Older adults who take care of their heart are less likely to develop dementia than people who neglect their cardiovascular health.
A new study undertaken by the University of Bordeaux in conjunction with other research centers in France suggests that older adults who take care of their heart are less likely to develop dementia than people who neglect their cardiovascular health.
Even when people didn’t hit optimal targets for cardiovascular health, they could still benefit from the attempt.
The study focused on seven recommendations from the American Heart Association (AHA) for achieving optimal cardiovascular health. The AHA recommendations were: not smoking; taking regular exercise; eating a diet rich in fish, fruit and vegetables; maintaining a healthy weight; and managing blood pressure, blood sugar and cholesterol levels within healthy ranges.
The study followed for an average of eight and a half years 6,626 people aged 65 or older who didn’t have dementia at the start of the research. During the period about 11 percent of the participants (745 people) developed dementia.
The researchers discovered that with each additional heart-health recommendation participants met, they were 10 percent less likely to develop dementia. It was found that each recommendation participants achieved led to correspondingly better scores in cognitive tests.
Adequate blood flow is essential to good heart and brain health but over time blood vessels can narrow and harden resulting in damage known as atherosclerosis which can increase the risk of strokes, heart attacks and cognitive decline.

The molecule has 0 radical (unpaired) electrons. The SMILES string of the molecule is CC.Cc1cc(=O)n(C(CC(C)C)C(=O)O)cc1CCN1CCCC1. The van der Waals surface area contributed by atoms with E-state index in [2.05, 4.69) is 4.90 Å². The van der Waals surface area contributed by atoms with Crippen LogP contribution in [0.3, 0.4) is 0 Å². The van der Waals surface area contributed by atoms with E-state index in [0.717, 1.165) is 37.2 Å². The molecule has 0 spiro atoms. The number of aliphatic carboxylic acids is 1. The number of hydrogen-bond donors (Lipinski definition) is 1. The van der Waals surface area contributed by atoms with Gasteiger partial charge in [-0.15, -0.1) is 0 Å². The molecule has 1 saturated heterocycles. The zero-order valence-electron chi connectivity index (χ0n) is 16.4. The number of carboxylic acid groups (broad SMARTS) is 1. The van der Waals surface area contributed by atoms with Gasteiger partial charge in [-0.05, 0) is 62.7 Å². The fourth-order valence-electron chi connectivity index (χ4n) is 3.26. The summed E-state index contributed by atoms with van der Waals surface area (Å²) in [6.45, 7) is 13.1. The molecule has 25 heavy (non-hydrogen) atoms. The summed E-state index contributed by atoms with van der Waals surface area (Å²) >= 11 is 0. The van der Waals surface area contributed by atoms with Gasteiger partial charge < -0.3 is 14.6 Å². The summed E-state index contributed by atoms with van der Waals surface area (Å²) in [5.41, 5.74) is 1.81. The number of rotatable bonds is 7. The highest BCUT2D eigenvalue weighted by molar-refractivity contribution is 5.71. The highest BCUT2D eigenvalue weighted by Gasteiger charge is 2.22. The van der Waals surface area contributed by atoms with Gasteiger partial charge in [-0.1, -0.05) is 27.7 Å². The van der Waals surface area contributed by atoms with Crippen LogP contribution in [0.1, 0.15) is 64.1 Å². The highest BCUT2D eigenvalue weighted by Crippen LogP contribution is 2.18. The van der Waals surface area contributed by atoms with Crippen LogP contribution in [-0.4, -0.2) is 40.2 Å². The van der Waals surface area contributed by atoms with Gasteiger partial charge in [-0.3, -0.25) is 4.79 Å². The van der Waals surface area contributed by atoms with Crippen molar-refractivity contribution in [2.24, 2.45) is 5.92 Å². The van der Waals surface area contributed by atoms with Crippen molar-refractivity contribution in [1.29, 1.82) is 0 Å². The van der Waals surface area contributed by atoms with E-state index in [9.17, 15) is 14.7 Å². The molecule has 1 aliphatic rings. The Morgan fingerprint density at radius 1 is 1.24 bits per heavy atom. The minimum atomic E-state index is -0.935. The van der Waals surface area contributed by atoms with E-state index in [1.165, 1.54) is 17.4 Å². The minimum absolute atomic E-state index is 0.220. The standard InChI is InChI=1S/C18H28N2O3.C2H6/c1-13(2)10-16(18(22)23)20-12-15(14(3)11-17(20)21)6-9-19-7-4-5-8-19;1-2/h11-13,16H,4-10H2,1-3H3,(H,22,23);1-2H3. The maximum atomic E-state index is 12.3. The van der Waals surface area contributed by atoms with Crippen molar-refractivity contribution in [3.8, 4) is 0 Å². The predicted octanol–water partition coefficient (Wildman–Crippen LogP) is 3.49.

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Atherosclerosis can be kept at bay by maintaining a healthy lifestyle and keeping blood pressure, blood sugar and cholesterol levels within safe ranges. High blood pressure, raised cholesterol levels and excess blood sugar can damage blood vessels leading to complications that reduce the flow of blood to the brain.
The study was led by Cecilia Samieri from the University of Bordeaux who told Reuters, “Even when people didn’t hit optimal targets for cardiovascular health, they could still benefit from the attempt. From a pragmatic and public health perspective, promoting change in cardiovascular health from poor to intermediate levels may be more achievable and have a greater population-level effect than the more challenging change from poor to optimal levels.”
The study was unable to document that lifestyle changes directly impact cardiovascular health or reduce the overall risk of dementia and cognitive decline. The cardiovascular health of participants was only measured at the start of the study and could have changed over time, affecting their brain health.
A separate study published in JAMA which examined the same factors on cardiovascular health found that younger adults with optimal heart health experienced fewer changes in the brain linked to cognitive problems in later life.
Senior author, Paul Leeson from the UK’s University of Oxford told Reuters they had focused the study on young people, “because we thought that these changes in the blood vessels may occur before significant damage had occurred to the brain.”
Leeson added, “We were able to show that there are differences in the blood vessels related to levels of different risk factors and that these differences are evident in young adulthood.”
That study looked at 125 participants with an average age of 25. For each additional recommendation they followed for optimal heart health the subjects were found to have healthier blood vessels and a greater density of blood vessels in the brain.
Fifty-two of the participants had blood flow in their brain measured and it was found that with each additional optimal heart health recommendation achieved, the blood pumping through the brain increased significantly.
Consumption of olive oil has long been associated with improving heart health. A 2014 study confirmed that phenolic compounds found in plant-based foods including olive oil were beneficial to cardiovascular health and reduced the risk of developing heart disease.
A more recent a study conducted in 2016 confirmed that the Mediterranean Diet rich in olive oil was effective in improving brain function, slowing cognitive decline and reducing the risk of Alzheimer’s.